A similar 'tit for tat' competition is mounting between AirTran and American. AirTran is adding more flights to AA's major DFW hub, with two more daily flights between Baltimore and DFW. AA immediately announced it was increasing its own flights between these cities as well.
This is not a rational move, but instead a knee-jerk response to AirTran's new flights. Unless new passengers are going to come mysteriously from somewhere to fill these three new flights every day, AA will find itself operating more flights than before, at greater cost, while having the same or fewer passengers spread over the greater number of flights.
Of course, one of the effects of the competition between AirTran and AA will almost certainly be drops in fares, and that will bring more passengers to the flights. We as passengers should be pleased to see such moves, but we as taxpayers and shareholders should be anxious, because if either airline ends up in bankruptcy due to ill advised competitive responses, our share values will be largely lost and the airline(s) will almost surely tread the well worn path to the government door labeled 'airline handouts - apply within'.
US Airways continues to stagger from problem to problem. CEO David Siegel said, earlier this week
If I was a betting person, and seeing as how Southwest has, by US Airways' own admission, beaten them twice in a row, I'd be backing Southwest in its fight for Philadelphia. Indeed, although Southwest won't start flights at PHL until 9 May, it announced on Thursday that it will rapidly double its flights from PHL (from 14 to 28 a day) on 6 July.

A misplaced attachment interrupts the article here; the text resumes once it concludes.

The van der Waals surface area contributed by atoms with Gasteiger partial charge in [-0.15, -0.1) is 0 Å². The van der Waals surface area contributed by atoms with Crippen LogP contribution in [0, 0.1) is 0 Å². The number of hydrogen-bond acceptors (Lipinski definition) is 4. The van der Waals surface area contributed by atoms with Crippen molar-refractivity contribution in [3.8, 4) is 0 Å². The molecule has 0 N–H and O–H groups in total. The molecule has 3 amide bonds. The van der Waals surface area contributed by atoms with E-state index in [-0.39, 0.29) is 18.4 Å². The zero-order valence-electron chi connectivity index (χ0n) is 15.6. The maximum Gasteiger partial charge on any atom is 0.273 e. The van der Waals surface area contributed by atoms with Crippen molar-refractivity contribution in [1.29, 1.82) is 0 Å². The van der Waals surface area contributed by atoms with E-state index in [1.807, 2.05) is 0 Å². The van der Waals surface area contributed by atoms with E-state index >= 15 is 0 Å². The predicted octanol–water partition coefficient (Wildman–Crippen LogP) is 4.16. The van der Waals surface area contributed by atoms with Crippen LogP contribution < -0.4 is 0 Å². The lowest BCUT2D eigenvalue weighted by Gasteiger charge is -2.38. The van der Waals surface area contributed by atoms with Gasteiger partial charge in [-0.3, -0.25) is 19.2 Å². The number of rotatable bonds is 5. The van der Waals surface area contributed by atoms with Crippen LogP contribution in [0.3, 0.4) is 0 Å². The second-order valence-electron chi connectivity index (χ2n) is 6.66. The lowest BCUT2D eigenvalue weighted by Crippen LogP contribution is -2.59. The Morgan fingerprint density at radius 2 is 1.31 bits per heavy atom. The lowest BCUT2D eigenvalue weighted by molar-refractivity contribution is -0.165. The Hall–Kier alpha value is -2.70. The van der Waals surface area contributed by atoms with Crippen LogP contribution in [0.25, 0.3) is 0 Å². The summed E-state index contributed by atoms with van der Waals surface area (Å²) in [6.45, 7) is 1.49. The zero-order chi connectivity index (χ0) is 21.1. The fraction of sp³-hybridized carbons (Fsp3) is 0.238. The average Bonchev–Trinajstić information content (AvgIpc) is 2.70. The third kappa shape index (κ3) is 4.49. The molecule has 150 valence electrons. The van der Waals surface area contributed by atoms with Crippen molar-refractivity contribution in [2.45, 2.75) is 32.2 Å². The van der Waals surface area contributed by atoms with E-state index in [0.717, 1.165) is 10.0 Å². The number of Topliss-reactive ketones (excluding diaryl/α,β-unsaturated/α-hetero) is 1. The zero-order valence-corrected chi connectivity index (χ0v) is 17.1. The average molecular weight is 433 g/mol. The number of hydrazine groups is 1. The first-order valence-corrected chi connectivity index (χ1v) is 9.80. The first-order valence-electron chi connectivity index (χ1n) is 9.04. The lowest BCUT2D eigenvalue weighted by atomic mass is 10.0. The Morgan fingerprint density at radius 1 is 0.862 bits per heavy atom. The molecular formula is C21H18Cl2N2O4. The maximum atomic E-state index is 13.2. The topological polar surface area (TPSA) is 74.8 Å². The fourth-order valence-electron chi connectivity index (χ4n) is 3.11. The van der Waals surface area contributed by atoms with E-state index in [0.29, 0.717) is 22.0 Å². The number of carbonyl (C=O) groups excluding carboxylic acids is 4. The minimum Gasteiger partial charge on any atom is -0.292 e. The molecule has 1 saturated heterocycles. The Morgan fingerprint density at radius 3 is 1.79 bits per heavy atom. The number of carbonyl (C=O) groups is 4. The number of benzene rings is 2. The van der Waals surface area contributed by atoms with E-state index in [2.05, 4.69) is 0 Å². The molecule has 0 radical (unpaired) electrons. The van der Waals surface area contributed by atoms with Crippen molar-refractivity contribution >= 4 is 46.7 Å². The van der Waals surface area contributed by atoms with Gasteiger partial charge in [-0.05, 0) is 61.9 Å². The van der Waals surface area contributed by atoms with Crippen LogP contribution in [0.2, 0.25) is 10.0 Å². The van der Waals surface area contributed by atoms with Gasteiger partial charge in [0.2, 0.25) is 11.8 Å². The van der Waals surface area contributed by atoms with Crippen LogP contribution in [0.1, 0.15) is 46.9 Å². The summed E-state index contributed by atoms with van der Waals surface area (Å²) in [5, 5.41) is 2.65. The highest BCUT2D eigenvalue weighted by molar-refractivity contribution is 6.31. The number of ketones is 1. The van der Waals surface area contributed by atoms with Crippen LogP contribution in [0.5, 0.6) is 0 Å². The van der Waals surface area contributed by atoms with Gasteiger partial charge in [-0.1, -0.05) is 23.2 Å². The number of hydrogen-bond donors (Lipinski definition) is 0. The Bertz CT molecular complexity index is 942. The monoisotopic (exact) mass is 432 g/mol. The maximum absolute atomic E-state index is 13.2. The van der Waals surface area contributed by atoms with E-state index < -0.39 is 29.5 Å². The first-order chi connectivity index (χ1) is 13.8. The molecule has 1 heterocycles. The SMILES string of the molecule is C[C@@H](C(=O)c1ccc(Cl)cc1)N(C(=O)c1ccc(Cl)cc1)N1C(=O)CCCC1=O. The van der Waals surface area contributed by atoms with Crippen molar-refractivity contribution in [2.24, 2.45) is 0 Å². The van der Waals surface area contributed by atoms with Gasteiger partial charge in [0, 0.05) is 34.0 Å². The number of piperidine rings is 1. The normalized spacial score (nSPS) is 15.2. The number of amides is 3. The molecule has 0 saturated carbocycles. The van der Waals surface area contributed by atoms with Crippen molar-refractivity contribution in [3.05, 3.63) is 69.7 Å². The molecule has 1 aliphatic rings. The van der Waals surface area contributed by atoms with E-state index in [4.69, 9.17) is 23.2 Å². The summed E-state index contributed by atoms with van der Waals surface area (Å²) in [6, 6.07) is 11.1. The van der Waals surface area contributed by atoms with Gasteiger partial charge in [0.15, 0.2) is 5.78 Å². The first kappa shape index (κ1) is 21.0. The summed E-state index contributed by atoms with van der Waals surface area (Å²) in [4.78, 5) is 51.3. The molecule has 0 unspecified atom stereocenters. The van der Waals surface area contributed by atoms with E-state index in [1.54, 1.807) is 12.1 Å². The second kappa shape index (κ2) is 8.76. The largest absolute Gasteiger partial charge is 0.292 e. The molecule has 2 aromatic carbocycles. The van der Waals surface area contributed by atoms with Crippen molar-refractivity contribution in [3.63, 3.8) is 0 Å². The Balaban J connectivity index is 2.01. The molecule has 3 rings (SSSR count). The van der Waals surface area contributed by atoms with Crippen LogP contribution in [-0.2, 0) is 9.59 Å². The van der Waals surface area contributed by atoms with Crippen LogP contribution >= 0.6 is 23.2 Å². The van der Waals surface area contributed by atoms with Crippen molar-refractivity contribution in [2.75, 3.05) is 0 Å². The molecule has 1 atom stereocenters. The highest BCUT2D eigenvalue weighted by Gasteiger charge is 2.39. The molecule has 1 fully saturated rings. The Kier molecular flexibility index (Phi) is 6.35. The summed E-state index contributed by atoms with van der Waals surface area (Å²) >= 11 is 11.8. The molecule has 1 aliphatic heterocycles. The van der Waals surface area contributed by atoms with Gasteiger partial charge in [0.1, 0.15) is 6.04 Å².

US Airways now hopes to slash its costs from 10¢ a mile down to 6¢ a mile, although only a week ago it was talking about a more modest reduction down to 7.5¢. This massive reduction, to make them amongst the lowest of the low cost carriers, might be difficult, with its unions indicating that they've already made concessions. A mechanics union spokesman said
A furloughed US Airways pilot, recently returned to duty flying on their regional airline subsidiary, told me this week that the extra money he received in his two-weekly pay packet, when moving from receiving unemployment benefits to now getting duty pay again, was 84¢! Truly, any more cuts in his pay packet and he'll be able to make more money unemployed than flying!
Although US Airways recently renegotiated its government loan guarantee, it hasn't bought itself much time. It needs to show a narrowing of operating losses by June, and a return to profitability in 2005. On present indications, these seems difficult.
US Airways may yet have an ace card up its sleeve. Virgin. No - not the Virgin Rainbow opal mentioned above, but Sir Richard Branson's Virgin (come to think of it, Sir Richard would make an ideal owner for the Virgin Rainbow opal.... hope he's reading this!).
Virgin have been announcing massive expansion plans this week, with plans to double in size by 2010. They ordered two new A340-600s and are negotiating with both Boeing and Airbus for another 30 planes. Their new Upper Class suites have proven very successful, siphoning valuable premium fare business from their competitors, and encouraging them in this growth, which will also see new routes established to Cuba and the Bahamas.
Among other comments this week, Sir Richard said
US Airways to invest in Virgin USA? While this sounds like oil and water, Sir Richard has a problem. He needs to find investors to take 51% of his new airline, and can only control 25% of it himself, to meet obsolete and archaic US airline ownership rules (the inappropriateness of these requirements was discussed in an earlier article here).